It might just become easier for Kiwis to see if 'mass surveillance' on their personal information is happening in New Zealand, after InternetNZ announced a new tool for organisations to deliver transparency reports.
The tools, called Easy Transparency, enable organisations to show what information the government has asked for and how much they provided. This is especially common amongst financial services and internet service provider, as they collect information for their services.
InternetNZ CEO Jordan Cater believes transparency reports demonstrate corporate responsibility as they track and provide information on government requests, and it also contributes to a 'healthier democracy'.
"Transparency reporting is important as it gives the public clarity around government requests for information. Kiwis should be able to find out what information is being shared with the government. With good transparency reporting, independent parties can help the public hold the government to account," Cater says.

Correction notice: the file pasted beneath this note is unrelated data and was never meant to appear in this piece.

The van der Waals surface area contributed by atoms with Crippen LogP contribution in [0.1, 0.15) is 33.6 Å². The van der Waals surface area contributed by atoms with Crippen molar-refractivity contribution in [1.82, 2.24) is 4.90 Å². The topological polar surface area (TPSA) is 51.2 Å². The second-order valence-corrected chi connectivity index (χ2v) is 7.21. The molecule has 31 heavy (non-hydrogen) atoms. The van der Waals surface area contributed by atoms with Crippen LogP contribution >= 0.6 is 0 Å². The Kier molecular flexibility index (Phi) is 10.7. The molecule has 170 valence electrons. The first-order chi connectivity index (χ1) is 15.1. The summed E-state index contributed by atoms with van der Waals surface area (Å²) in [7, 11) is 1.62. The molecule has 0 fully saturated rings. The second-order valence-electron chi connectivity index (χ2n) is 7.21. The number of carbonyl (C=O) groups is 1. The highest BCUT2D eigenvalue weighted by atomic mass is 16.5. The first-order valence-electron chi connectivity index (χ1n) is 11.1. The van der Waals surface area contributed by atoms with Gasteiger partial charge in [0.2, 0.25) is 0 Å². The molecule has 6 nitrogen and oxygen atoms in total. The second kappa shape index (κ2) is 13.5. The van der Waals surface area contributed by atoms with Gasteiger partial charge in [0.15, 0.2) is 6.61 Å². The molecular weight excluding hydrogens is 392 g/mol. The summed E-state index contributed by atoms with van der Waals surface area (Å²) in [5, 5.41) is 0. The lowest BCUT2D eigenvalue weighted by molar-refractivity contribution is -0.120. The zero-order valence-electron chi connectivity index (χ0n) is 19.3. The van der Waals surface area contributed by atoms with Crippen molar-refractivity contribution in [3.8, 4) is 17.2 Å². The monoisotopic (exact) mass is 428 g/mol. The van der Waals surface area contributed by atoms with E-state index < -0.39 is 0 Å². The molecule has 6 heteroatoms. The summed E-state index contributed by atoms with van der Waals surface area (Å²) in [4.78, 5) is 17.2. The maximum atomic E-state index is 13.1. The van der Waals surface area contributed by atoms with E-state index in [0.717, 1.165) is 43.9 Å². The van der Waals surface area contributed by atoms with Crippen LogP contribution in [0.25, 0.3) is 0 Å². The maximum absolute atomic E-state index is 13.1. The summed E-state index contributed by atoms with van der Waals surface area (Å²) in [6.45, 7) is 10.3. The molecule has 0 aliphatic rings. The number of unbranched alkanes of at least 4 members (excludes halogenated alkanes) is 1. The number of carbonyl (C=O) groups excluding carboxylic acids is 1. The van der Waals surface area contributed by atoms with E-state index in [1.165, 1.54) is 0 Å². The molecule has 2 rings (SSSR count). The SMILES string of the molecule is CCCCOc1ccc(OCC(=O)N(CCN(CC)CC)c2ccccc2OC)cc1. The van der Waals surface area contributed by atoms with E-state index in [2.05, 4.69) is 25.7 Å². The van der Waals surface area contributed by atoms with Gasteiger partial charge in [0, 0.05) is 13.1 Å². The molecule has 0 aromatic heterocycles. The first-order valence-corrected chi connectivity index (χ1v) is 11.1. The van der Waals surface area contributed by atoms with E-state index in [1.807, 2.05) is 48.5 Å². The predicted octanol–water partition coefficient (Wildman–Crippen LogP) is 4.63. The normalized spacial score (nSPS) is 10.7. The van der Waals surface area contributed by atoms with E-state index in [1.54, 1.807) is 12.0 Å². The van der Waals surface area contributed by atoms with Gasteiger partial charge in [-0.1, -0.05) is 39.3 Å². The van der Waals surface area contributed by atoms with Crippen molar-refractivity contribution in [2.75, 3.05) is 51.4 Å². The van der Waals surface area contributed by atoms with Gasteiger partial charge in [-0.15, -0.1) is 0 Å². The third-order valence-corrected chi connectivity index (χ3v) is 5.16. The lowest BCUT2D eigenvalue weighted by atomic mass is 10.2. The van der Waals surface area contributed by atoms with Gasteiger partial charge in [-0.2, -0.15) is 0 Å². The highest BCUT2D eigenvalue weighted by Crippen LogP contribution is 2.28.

"At the moment so few companies do transparency reports and we have no way of knowing whether existing government requests comply with the Privacy Act, and no way of knowing whether mass surveillance is actually happening in New Zealand," he continues.
Cater hopes that organisations will use the templates and follow the lead of TradeMe by filing their own transparency reports, without difficulty.
John Edwards, Privacy Commissioner, has endorsed Easy Transparency, particularly as the tools were based on previous work by the Office of the Privacy Commissioner.
"Transparency reporting is a key tool to building trust with the public, not just for the businesses who report but for Government departments too. It is excellent to see InternetNZ taking the lead here. The Easy Transparency tools mean that the first step to transparency reporting is even simpler," says Edwards.
Organisations can find Easy Transparency reporting templates on InternetNZ's website and on Github. The templates can be used in markdown, allowing easy incorporation into existing websites.
"I encourage companies delivering services to New Zealanders to look at these templates and start using them," Carter concludes.